I think this is one of the most important knowledge that you can have in calisthenics, and also one of the least known themes in its athletes.
I have been thinking about why there seems to be so many injuries and pain in our community and I came to the conclusion that it is caused by 3 main reasons. Obviously we are talking about non fortuitous injuries, so we are excluding accidents.
1. In Calisthenics people commonly train with partners and friends, but not with a trainer.
When you don't have someone with experience and knowledge to guide you, you tend to go faster than you should, doing exercises with wrong form and stressing your body too much. Sometimes you try things that your trainer would forbid you or call you crazy. You don't have someone to guide you in the rhythm of your progress. And that's one of the reasons we created this app.
2. We don't work on our flexibility and mobility as much as we should.
The first mistake that we make is to not work on our flexibility and mobility with the same consistency as our strength. Our sport has not fixed movements like power lifting for example, so we need to have overall good flexibility and mobility, and if not, we are in danger of injury.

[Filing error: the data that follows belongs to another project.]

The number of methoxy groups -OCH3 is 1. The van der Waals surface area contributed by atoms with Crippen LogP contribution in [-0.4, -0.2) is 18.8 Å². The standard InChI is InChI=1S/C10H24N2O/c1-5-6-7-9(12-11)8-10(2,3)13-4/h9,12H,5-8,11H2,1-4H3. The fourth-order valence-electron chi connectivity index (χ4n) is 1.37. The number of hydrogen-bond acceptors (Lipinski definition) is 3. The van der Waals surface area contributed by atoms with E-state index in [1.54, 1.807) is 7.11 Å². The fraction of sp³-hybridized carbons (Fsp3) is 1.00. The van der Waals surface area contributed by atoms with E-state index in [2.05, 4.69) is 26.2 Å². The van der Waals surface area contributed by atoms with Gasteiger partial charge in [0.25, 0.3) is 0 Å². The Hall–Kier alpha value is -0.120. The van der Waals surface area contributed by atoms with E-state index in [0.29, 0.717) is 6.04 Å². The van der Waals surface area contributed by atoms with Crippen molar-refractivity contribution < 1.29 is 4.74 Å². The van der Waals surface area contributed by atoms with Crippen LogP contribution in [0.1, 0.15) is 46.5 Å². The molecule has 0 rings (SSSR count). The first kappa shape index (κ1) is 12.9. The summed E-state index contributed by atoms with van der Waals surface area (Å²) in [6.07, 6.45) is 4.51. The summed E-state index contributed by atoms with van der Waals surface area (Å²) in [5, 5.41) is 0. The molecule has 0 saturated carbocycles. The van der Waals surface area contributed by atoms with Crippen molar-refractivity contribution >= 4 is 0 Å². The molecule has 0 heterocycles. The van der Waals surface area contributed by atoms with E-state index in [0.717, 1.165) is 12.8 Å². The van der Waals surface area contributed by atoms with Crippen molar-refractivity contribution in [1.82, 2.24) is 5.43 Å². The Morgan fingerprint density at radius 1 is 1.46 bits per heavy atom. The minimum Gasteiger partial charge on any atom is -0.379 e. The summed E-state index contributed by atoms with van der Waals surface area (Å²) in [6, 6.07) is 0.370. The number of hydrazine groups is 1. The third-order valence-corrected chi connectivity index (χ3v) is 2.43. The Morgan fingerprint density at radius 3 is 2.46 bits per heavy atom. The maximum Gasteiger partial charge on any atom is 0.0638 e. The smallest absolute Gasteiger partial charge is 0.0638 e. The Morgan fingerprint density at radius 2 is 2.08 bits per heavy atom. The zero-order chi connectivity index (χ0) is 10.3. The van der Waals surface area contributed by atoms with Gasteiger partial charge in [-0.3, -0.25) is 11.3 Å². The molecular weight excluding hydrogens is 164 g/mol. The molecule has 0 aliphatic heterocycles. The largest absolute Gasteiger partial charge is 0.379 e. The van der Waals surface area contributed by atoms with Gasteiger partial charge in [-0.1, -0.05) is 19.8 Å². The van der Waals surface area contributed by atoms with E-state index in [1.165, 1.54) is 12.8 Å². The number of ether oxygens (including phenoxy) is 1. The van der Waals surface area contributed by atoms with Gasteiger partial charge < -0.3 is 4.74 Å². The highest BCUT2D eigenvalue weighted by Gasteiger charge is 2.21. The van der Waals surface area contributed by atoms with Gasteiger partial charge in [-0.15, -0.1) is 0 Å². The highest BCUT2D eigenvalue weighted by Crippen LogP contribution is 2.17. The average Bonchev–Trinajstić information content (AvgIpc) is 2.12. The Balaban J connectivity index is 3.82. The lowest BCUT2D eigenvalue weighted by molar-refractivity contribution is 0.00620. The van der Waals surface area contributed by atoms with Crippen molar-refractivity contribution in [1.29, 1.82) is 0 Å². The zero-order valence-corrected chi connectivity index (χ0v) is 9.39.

For example if you don't have good mobility in your shoulders, you won't be able to handstand correctly and you can get injured. Or if you don't have good wrist flexibility you can force them when trying to planche and get wrist or forearm pain. Here we have other examples:
3. We don't let our body time to adapt to new movements.
In an interview with Gymnastics USA National Team Coach Cristopher Sommer, he commented that tendons and ligaments need around 200 days (6 months) to completely regenerate, while muscular tissue does so in 90 days. This is only and example to the important fact that articular tissue takes much longer than muscular tissue to recover, strengthen and adapt.
He also said that Calisthenics athletes are really strong and he was impressed by us, but he saw that we go too fast without being prepared, compared with gymnasts and that's why he had seen a lot of serious injuries like bicep rupture in known athletes (like Adam Raw for example). Also you may have noticed lots of Calisthenics athletes with chronic pain in elbows, shoulders and wrists.
Having all that in mind, my proposal to avoid injuries is to be patient in your progress, letting your articular tissue adapt to every exercise before trying a more difficult one. Also when you achieve a new "trick" or difficult exercise, don't go overboard with it and start doing it 10 times a day, keep it in a couple tries a day until your body adapts. That's why our training plans in the app have a lot of levels that go very slow in progression, so we can avoid any problem. Here is an example of the distribution that you can follow:
Before attempting your first muscle up: at least one month and a half of pull ups, explosive pull ups and bar dips, complemented with shoulder extension flexibility. Then another month and a half trying jumping assisted muscle up and eccentric muscle up (negative). That will be a good minimum progression. Of course it can take longer if you find difficulties with any of the exercises.